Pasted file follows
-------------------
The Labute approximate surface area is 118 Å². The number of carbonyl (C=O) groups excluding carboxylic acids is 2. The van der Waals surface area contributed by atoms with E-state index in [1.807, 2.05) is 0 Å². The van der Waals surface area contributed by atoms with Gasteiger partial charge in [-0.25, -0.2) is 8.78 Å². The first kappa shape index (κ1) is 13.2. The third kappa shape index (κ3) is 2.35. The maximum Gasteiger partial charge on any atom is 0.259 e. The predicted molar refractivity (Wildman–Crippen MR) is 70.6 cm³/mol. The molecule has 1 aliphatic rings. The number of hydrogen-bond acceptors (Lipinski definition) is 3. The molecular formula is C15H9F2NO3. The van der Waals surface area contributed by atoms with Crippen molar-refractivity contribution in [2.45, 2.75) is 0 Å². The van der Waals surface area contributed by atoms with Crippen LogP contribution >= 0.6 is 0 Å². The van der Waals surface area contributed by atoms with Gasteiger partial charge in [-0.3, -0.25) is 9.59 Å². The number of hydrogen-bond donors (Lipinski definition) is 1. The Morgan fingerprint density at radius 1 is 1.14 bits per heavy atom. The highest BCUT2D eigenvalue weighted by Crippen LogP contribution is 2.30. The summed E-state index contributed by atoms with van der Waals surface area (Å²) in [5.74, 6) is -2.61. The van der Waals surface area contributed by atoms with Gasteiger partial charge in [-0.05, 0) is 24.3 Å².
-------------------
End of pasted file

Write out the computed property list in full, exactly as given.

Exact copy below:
The Labute approximate surface area is 118 Å². The number of carbonyl (C=O) groups excluding carboxylic acids is 2. The van der Waals surface area contributed by atoms with E-state index in [1.807, 2.05) is 0 Å². The van der Waals surface area contributed by atoms with Gasteiger partial charge in [-0.25, -0.2) is 8.78 Å². The first kappa shape index (κ1) is 13.2. The third kappa shape index (κ3) is 2.35. The maximum Gasteiger partial charge on any atom is 0.259 e. The predicted molar refractivity (Wildman–Crippen MR) is 70.6 cm³/mol. The molecule has 1 aliphatic rings. The number of hydrogen-bond acceptors (Lipinski definition) is 3. The molecular formula is C15H9F2NO3. The van der Waals surface area contributed by atoms with Crippen molar-refractivity contribution in [2.45, 2.75) is 0 Å². The van der Waals surface area contributed by atoms with Crippen LogP contribution >= 0.6 is 0 Å². The van der Waals surface area contributed by atoms with Gasteiger partial charge in [-0.3, -0.25) is 9.59 Å². The number of hydrogen-bond donors (Lipinski definition) is 1. The Morgan fingerprint density at radius 1 is 1.14 bits per heavy atom. The highest BCUT2D eigenvalue weighted by Crippen LogP contribution is 2.30. The summed E-state index contributed by atoms with van der Waals surface area (Å²) in [5.74, 6) is -2.61. The van der Waals surface area contributed by atoms with Gasteiger partial charge in [-0.05, 0) is 24.3 Å².